Three months before the murder of George Floyd incited coast-to-coast race riots by mostly white rioters, President Donald Trump nominated a Black man who could tell the world about a life-defying racial bias.

That man, Gen. Charles Q. Brown, on Thursday becomes the presidentially appointed Air Force chief of staff after the Senate confirmed him 98-0 on June 9. It makes him the first Black leader of a military branch and the most senior Black Pentagon official since Gen. Colin Powell chaired the Joint Chiefs of Staff from 1989 to 1993.

Brown was not chosen because of his skin color. He was the clear choice because of an impeccable military record that began when he attended the Air Force Fighter Weapons School at Nellis Air Force Base in Nevada in 1985. As an F-16 fighter pilot, he accumulated nearly 3,000 flight hours with 130 in combat.

Among 19 major awards and decorations are a Joint Service Commendation Medal, a NATO Medal and a Global War on Terrorism Service Medal. He wrote the book “Developing Doctrine for the Future Joint Force: Creating Synergy and Minimizing Seams.”

Although Trump could not have known of the racial tensions that would erupt months later, Brown’s appointment gives authority and voice to someone who could help our country contend with the scourge of racial division. He became an Air Force general and the leader of the Air Force while bucking racially hostile headwinds. Consider his comments during a recent TV interview.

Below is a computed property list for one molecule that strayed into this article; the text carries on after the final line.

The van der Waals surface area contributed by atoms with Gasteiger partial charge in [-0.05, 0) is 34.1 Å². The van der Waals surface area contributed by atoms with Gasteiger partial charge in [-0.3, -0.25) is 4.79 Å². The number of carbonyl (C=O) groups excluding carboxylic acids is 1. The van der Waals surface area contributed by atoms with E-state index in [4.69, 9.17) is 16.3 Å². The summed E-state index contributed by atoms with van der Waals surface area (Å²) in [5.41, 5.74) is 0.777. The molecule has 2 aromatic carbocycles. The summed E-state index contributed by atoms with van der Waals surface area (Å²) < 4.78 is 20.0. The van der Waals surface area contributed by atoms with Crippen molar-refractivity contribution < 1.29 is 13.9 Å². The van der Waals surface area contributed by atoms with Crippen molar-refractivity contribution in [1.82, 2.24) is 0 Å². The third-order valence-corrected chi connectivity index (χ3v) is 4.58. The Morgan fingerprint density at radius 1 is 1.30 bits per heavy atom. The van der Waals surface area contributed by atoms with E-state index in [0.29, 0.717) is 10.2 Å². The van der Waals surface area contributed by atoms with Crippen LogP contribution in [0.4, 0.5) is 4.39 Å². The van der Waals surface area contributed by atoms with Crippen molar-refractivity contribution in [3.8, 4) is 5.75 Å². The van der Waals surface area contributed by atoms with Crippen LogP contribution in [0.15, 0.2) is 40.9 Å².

• “I’m thinking about how full I am with emotion, not just for George Floyd but for the many African Americans who have suffered the same fate as George Floyd.”

• “I’m thinking about wearing the same flight suit with the same wings on my chest as my peers and then being questioned by another military member, ‘Are you a pilot?’”

• “I’m thinking about the pressure I felt to perform error-free, especially for supervisors I perceive half expected less from me as an African American.”

• “I think about having to represent by working twice as hard to prove their expectations and perceptions of African Americans were invalid.”

• “I’m thinking about how my nomination provides some hope but also comes with a heavy burden. I can’t fix centuries of racism in our country nor can I fix decades of discrimination that may have impacted members of our Air Force.”

• “I’m thinking about how I can make improvements, personally, professionally, and institutionally so that all airmen, both today and tomorrow, appreciate the value of diversity and can serve in an environment in which they can meet their full potential.”

Despite all of that — despite the enslavement of his ancestors — Brown loves his country as a man sworn to defend it from enemies foreign and domestic. As a rational adult, he topples racist obstacles with the zeal activist vandals ruin property. He has devoted his adult life to the pursuit of forging a more perfect union, not one mired in the past.

Brown fought for everything he has. He symbolizes what individuals can do when they refuse to accept the soft bigotry of low expectations and the evil agendas of racists. He is the perfect person to lead our Air Force during these times of global and domestic turmoil.

Brown’s first day on the job is also the day his predecessor, the highly decorated Gen. David Lee Goldfein, retires from an Air Force career that began 37 years ago. Brown inherits an Air Force that grew and modernized under Goldfein’s exemplary leadership.

With the rapidly growing sophistication of enemy forces, the role of the Air Force has never been more crucial to the cause of U.S. sovereignty and world peace. Thanks to the appointment and confirmation of Gen. Brown, we are in highly competent hands.

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